When the plastic bag “ban” started a couple years ago, I wasn’t opposed to it, but I was a slow adapter, and for several months would cart my groceries out to the car and pack them there (with the bags that I forgot to take into the store).  It’s part of the routine now, and I don’t miss the plastic bags at all…Not science based, but I don’t believe I see as many bags waving in the wind, caught on the chain link fences when I’m out and about…
    It won’t be as hard to deal with “no straw”, as they will simply leave it out of the glass/cup when I order.  It won’t be an issue (for me), and if it improves our environment I’m all for it.

    MNB reader Danny Fow wrote:

    I think this just makes the environmentalist feel good about themselves, that they have “won the big fight” when in fact straws, while not contributing to the environment are not a major issue. Pick a better fight! When I was first “introduced” to this initiative, I was vacationing in Florida with my family this summer when the waitress stated they only gave out straws when requested due to the environment while our drinks came in a Styrofoam cup! How ironic?

    I wrote an Eye-Opener the other day about how surveys suggest that Netflix customers won’t be happy if the service starts putting ads for its other programming on original movies and series.

    I commented:

    It is an interesting problem … because one of the things that Netflix wants to do, since it is spending all that money on programming, is keep people watching Netflix, and not shifting to Amazon Prime Video or some other service. And yet, because people are paying for Netflix, there is resistance to the idea of having to watch commercials … I do believe that this is illustrative of decisions that a lot of businesses have to make, and questions they ask themselves. How far is too far? (It depends.) Is there a difference between what customers say and do? (Often.) Is there a point when a company’s self-interests conflict with the interests of its customers? (Sure.)

    The best answers to these questions, I believe, are the ones that customers ultimately perceive as being in their best interests, and that they see as being respectful of their time and attention. That doesn’t always mean not advertising … if I like one program, it may be in my best interests to know that there are others I would like as well. Just as, if there are products that I like in a store - whether it be fresh produce, a particular shirt, or a pair of running shoes - there are others that might appeal to me.

    MNB reader Will Rigby wrote:

    I don’t think comparing Amazon Prime Video with Netflix is a reasonable “apples to apples” as people who pay for Amazon Prime get the video, in addition to many other features across the Prime landscape. However, Hulu’s pay structure would be a better comparison, as there are different tiers to payment for their streaming services. The lowest tier being access to all shows, but with advertising. If you want to stream without advertising, the tier moves up. If Netflix were to want to add advertisements to their shows without gaining the ire of their current subscribers, they may have to consider the Hulu tier system.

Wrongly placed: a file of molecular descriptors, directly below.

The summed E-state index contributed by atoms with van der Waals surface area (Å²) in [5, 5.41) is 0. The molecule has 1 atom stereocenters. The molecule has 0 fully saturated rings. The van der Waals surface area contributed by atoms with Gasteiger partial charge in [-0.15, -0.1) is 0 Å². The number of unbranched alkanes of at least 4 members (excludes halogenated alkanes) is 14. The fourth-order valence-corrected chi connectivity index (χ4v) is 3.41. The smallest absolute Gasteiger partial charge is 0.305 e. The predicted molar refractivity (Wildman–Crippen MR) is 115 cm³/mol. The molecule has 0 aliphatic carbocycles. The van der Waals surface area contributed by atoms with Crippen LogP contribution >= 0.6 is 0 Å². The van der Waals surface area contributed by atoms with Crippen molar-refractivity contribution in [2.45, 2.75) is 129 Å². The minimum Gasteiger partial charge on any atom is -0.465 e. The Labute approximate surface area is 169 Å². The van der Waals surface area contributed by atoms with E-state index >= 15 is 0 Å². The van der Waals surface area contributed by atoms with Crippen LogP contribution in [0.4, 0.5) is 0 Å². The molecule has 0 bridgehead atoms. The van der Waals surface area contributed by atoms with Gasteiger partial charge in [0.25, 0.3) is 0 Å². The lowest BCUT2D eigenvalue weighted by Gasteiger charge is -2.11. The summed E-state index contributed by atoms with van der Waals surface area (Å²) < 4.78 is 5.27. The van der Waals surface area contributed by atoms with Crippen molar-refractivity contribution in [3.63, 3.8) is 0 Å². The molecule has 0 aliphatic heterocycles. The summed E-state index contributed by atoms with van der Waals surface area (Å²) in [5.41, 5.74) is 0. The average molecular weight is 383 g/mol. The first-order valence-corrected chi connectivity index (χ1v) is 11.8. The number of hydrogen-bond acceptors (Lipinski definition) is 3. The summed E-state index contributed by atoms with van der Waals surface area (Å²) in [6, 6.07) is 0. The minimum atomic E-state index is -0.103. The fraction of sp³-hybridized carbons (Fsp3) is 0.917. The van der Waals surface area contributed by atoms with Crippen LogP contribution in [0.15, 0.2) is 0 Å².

Finally, from MNB reader Mark Heckman:

    Enjoyed your take on the ongoing vilification of Amazon. As you suggest, while Amazon is not perfect, as is the case for Google, Apple, and Microsoft, they are essentially acting as good citizens philanthropically and socially....not to mention how they all have positively changed our lives. This is coming from a conservative who honors capitalistic acumen and those people like Jeff Bezos who are innovative and forward thinking, no matter where their politics lie. Great entrepreneurs make our country great. Amazon is an amazing example of that.
    KC's View:

    Published on: September 24, 2018

    In Major League baseball over the weekend, the Cleveland Indians clinched the American League Central title, while the New York Yankees have clinched an appearance in the AL Wild Card game. The Houston Astros have clinched a playoff berth.

    Meanwhile, the Atlanta Braves have clinched the National League East title.

    In Week Three of National Football League action…

    Buffalo 27
    Minnesota 6

    NY Giants 27
    Houston 22

    Green Bay 17
    Washington 31

    San Francisco 27
    Kansas City 38

    Oakland 20
    Miami 28

    Indianapolis 16
    Philadelphia 20

    Tennessee 9
    Jacksonville 6

    Cincinnati 21
    Carolina 31

    Denver 14
    Baltimore 27

    New Orleans 43
    Atlanta 37

    LA Chargers 23
    LA Rams 35

    Chicago 16
    Arizona 14

    Dallas 13
    Seattle 24

    New England 10
    Detroit 26

    And, Tiger Woods won the PGA Tour Championship in Atlanta yesterday, finishing at 11-under 269 and ending a five-year title drought.
    KC's View: